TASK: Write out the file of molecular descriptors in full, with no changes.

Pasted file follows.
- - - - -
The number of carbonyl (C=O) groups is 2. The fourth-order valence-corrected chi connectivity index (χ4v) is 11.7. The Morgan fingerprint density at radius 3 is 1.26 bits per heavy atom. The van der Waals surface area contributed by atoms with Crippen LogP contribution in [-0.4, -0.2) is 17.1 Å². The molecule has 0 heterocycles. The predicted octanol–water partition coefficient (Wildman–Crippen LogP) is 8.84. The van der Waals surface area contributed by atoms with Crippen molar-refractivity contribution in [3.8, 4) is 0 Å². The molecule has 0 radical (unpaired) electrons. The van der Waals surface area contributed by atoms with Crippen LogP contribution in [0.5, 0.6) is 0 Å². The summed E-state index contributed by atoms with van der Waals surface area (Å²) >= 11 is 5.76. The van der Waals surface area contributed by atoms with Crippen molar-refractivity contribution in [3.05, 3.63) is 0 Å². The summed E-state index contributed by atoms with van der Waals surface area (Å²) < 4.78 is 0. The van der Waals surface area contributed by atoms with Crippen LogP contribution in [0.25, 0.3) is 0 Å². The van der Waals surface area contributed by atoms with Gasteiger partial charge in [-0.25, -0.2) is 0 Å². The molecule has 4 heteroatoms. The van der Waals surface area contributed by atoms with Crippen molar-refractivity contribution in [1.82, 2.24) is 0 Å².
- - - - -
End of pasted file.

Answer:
The number of carbonyl (C=O) groups is 2. The fourth-order valence-corrected chi connectivity index (χ4v) is 11.7. The Morgan fingerprint density at radius 3 is 1.26 bits per heavy atom. The van der Waals surface area contributed by atoms with Crippen LogP contribution in [-0.4, -0.2) is 17.1 Å². The molecule has 0 heterocycles. The predicted octanol–water partition coefficient (Wildman–Crippen LogP) is 8.84. The van der Waals surface area contributed by atoms with Crippen molar-refractivity contribution in [3.8, 4) is 0 Å². The molecule has 0 radical (unpaired) electrons. The van der Waals surface area contributed by atoms with Crippen LogP contribution in [0.5, 0.6) is 0 Å². The summed E-state index contributed by atoms with van der Waals surface area (Å²) >= 11 is 5.76. The van der Waals surface area contributed by atoms with Crippen molar-refractivity contribution in [3.05, 3.63) is 0 Å². The summed E-state index contributed by atoms with van der Waals surface area (Å²) < 4.78 is 0. The van der Waals surface area contributed by atoms with Crippen LogP contribution in [0.25, 0.3) is 0 Å². The van der Waals surface area contributed by atoms with Gasteiger partial charge in [-0.25, -0.2) is 0 Å². The molecule has 4 heteroatoms. The van der Waals surface area contributed by atoms with Crippen molar-refractivity contribution in [1.82, 2.24) is 0 Å².